At least twenty American Legislative Exchange Council (ALEC) member state legislators and alumni ran for higher office in Tuesday's election, in races from U.S. House and Senate to governor and other executive branch state positions. How did they fare? The short answer is that most won their elections with the support of Koch-tied groups.
North Carolina's Senate Race: Tillis
ALEC board member Thom Tillis (R-98) engaged in a race against incumbent U.S. Senator Kay Hagan (D) that broke records for money in politics. The Koch brothers' new Super PAC, Freedom Partners Action Fund (FPAF) made a huge seven-figure ad buy attacking Hagan in the final weeks of the race that pushed it over the top, making it the all-time number one Senate race in outside spending, as CMD reported. Tillis' participation at ALEC meetings connected him with a national network of high-powered corporations and donors. Koch Industries lobbyist Mike Morgan, for example, sits on ALEC's private sector "advisory council," which meets jointly with the board of directors on which Tillis sits. After a very close race and with most of the votes counted, Tillis defeated Hagan with 49% of the vote.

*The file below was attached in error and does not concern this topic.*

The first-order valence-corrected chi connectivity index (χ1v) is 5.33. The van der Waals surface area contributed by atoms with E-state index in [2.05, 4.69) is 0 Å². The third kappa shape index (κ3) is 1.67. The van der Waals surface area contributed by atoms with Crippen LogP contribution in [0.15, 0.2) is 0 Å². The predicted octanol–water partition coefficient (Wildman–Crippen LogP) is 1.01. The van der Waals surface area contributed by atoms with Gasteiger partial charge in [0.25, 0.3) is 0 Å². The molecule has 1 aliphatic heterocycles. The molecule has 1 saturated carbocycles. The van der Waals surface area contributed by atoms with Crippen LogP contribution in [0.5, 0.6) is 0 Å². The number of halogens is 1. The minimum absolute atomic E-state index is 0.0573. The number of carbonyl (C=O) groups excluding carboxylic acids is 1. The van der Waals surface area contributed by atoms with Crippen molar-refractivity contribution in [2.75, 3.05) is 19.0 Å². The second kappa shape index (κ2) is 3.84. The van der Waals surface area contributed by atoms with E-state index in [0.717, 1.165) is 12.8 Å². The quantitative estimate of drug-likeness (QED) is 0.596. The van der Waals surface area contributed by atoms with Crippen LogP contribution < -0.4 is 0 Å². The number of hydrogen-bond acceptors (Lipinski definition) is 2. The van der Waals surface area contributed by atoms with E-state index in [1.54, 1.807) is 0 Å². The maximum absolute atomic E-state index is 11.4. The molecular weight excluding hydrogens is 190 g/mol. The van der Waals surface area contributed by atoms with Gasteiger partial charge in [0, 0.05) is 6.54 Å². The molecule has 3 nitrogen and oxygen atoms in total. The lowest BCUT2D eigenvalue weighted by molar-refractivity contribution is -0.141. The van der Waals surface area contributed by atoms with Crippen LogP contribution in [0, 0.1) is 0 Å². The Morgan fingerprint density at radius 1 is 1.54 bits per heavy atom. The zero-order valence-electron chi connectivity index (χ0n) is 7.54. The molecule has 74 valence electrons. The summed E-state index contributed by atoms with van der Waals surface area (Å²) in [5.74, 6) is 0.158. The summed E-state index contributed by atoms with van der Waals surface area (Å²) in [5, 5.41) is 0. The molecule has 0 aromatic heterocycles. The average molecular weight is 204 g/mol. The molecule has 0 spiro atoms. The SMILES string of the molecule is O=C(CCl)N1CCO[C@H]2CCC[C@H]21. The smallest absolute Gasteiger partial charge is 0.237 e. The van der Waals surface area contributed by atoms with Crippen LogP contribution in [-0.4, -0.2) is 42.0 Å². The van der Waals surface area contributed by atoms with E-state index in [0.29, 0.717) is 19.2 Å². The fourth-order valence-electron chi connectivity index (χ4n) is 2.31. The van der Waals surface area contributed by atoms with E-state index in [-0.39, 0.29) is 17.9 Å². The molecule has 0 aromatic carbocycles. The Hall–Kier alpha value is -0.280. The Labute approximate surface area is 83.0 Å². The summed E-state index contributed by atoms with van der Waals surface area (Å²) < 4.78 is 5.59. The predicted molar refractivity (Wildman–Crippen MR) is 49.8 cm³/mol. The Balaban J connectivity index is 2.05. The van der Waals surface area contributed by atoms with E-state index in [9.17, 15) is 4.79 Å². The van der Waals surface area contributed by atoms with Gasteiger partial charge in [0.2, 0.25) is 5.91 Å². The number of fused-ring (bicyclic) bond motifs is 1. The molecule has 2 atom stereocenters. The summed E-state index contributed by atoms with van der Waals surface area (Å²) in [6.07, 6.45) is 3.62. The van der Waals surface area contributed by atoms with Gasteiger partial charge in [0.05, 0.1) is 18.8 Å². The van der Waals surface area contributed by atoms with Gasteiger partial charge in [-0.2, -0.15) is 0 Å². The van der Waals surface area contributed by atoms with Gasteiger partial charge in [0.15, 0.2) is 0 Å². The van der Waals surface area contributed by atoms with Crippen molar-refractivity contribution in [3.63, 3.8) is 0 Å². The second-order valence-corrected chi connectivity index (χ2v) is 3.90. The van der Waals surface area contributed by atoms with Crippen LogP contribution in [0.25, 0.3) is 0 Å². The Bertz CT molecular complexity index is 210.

Colorado's Senate Race: Gardner
Colorado U.S. Rep. Cory Gardner (R-4) was an ALEC member as a state legislator and is prominently claimed as an ALEC alumnus. He has received corporate gifts via ALEC's "Scholarship Fund." He challenged incumbent U.S. Sen. Mark Udall (D) in Tuesday's election. While Udall's campaign outspent Gardner's, outside spending favored Gardner by nearly $10 million, according to the Center for Responsive Politics (CRP). The combined total of campaign and outside spending made this Senate campaign the second most expensive in the country, according to CRP. Gardner won the race with 49% of the vote.
Spending supporting Gardner or attacking Udall came from the Koch-tied 60 Plus Association, Freedom Partners Action Fund, Freedomworks for America, National Federation of Independent Business, and Tea Party Patriots Citizens Fund; Karl Rove's Super PAC American Crossroads and 501(c)(4) Crossroads GPS; the Koch-founded and -funded (and ALEC-tied) Americans for Prosperity; the U.S. Chamber of Commerce, and more.